5. No doubt Order 21, Rule 1, under which payment can be made to the decree-holder out of Court, speaks of the decree-holder, but there can be no reason to suppose that it would not include his representative who is entitled to act in his place. The representative of the decree-holder for the time being would undoubtedly be entitled to receive payment in the same way as his predecessor in whose favour the decree was passed. Order 21, Rule 53(3) which deals with the attachment of decrees provides that the holder of a decree said to be executed by the attachment of another decree for payment of money shall be deemed to be the representative of the holder of the attached decree and to be entitled to execute such attached decree in any manner lawful for the holder thereof. This provision makes it quite clear that once a decree has been attached by another deeree-holder, the latter becomes a representative of the holder of the attached decree and is entitled to take out execution in the same way as the original holder thereof. If the decree-holder could himself, before attachment, take the money out of Court and certify payment, his representative would be entitled to do the same. It is possible that in actual practice this would leave a door open for fraud, but that circumstance cannot be taken into account when we are considering the effect of the provisions of Order 21 as they stand. Under Rule 1 of that order a judgment-debtor can make payment to the decree-holder out of Court, and there is nothing in that order which prevents him from doing so when the execution proceedings are being carried on by another creditor who has stepped into the shoes of his original decree-holder. Of course, in such cases the Court would obviously require the attaching creditor to deposit in Court the surplus of the amount realized in case there be any, i.e., the amount in excess of his own decree.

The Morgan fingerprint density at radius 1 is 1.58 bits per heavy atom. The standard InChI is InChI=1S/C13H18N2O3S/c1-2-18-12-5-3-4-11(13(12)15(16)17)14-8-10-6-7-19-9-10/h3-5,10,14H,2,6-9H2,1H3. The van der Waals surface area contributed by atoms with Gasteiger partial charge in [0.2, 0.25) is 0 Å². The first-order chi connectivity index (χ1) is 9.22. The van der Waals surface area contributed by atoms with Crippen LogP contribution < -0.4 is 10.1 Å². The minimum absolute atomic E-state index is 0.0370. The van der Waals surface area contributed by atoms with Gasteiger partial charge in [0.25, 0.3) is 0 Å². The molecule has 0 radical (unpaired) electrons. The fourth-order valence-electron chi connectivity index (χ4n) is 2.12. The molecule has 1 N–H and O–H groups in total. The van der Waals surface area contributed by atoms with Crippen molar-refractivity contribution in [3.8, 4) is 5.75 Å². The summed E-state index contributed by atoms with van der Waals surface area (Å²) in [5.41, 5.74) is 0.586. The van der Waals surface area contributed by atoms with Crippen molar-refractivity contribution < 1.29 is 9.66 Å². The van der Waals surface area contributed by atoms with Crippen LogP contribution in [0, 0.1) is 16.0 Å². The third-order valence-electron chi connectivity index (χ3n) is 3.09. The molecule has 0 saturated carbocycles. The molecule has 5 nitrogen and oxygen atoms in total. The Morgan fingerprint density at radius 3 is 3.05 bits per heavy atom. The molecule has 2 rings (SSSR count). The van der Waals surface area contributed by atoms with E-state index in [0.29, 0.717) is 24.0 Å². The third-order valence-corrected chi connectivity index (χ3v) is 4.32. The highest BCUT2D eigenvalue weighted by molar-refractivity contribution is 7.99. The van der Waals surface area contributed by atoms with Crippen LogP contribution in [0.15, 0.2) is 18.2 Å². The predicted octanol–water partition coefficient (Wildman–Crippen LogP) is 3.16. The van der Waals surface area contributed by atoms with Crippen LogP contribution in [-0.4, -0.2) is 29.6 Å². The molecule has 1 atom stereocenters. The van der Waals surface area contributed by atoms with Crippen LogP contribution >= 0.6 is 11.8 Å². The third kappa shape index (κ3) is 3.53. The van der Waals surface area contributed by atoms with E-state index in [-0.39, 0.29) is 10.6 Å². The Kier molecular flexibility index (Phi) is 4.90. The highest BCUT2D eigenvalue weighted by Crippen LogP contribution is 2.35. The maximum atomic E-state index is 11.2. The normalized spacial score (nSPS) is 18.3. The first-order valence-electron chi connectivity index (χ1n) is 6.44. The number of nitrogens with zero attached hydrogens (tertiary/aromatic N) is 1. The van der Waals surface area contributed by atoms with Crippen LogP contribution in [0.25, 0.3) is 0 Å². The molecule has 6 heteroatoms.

6. In the particular case before us there were two attaching creditors, of which fact the judgment-debtors must have had notice. We, therefore, do not wish to decide the question whether if the Punjab National Bank had been trying to execute the decree and claiming that the certificate of payment given by only one of the decree-holders was insufficient and did not amount to a valid discharge, the position would not have been different. It is possible to hold that the decree-holder mentioned in Order 21, Rule 2 must mean all the decree-holders jointly interested for the purposes of the certificate. We, however, leave this point open.
7. We think that in the present case it is not open to the Unao Commercial Bank to proceed with further execution of the decree and try to recover the amount over again from the judgment-debtors. The position, in our opinion, is the same as if payment had been made by the judgment-debtors directly to the bank, and the bank, in spite of receipt of the amount, was trying to execute the decree afresh. In such an event the Bank would obviously have been estopped by its own conduct.
8. In the present case the amount was paid by the judgment-debtors not to B. Raghunath Prasad in his personal capacity but as the authorized vakil of the bank, and the certificate of payment was given by B. Raghunath Prasad on behalf of the bank as its authorized pleader. The admission contained in the application of the 20th August 1928, made by the bank through its authorized agent Ram bali, was also an admission made by a party to the proceeding. The bank, therefore, is bound by the action taken by its own authorized agent in the course of the execution proceedings, and it cannot be allowed to go back upon that action on an assertion that the amount has actually been withheld by its agent and not paid to the bank. If it has suffered in any manner its remedy is against the heirs of its own agent or against any other agent who might have been in collusion with him. We, therefore, think that it is sufficient to dismiss the appeal on the ground of estoppel. The appeal is accordingly dismissed with costs including in this Court fees on the higher scale.